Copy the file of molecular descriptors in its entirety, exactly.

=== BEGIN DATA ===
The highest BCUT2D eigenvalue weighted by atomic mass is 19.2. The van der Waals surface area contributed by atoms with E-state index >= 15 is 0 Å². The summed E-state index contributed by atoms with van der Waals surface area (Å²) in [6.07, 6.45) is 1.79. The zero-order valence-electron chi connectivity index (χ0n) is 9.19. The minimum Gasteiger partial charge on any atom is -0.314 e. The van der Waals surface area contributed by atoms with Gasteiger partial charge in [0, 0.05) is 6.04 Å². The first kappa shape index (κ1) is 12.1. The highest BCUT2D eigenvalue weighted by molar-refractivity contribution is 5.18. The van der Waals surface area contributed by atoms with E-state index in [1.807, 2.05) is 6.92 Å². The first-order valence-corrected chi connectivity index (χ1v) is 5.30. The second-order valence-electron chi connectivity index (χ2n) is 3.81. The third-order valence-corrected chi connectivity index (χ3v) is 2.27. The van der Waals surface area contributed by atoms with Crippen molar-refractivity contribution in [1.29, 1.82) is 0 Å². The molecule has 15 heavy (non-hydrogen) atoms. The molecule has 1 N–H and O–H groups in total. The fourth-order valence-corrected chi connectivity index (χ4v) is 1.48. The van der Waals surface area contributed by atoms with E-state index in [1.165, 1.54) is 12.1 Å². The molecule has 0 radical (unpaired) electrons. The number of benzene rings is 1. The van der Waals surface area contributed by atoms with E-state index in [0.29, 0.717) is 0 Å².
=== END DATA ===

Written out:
The highest BCUT2D eigenvalue weighted by atomic mass is 19.2. The van der Waals surface area contributed by atoms with E-state index >= 15 is 0 Å². The summed E-state index contributed by atoms with van der Waals surface area (Å²) in [6.07, 6.45) is 1.79. The zero-order valence-electron chi connectivity index (χ0n) is 9.19. The minimum Gasteiger partial charge on any atom is -0.314 e. The van der Waals surface area contributed by atoms with Gasteiger partial charge in [0, 0.05) is 6.04 Å². The first kappa shape index (κ1) is 12.1. The highest BCUT2D eigenvalue weighted by molar-refractivity contribution is 5.18. The van der Waals surface area contributed by atoms with E-state index in [1.807, 2.05) is 6.92 Å². The first-order valence-corrected chi connectivity index (χ1v) is 5.30. The second-order valence-electron chi connectivity index (χ2n) is 3.81. The third-order valence-corrected chi connectivity index (χ3v) is 2.27. The van der Waals surface area contributed by atoms with Crippen molar-refractivity contribution in [1.29, 1.82) is 0 Å². The molecule has 15 heavy (non-hydrogen) atoms. The molecule has 1 N–H and O–H groups in total. The fourth-order valence-corrected chi connectivity index (χ4v) is 1.48. The van der Waals surface area contributed by atoms with E-state index in [1.165, 1.54) is 12.1 Å². The molecule has 0 radical (unpaired) electrons. The number of benzene rings is 1. The van der Waals surface area contributed by atoms with E-state index in [0.29, 0.717) is 0 Å².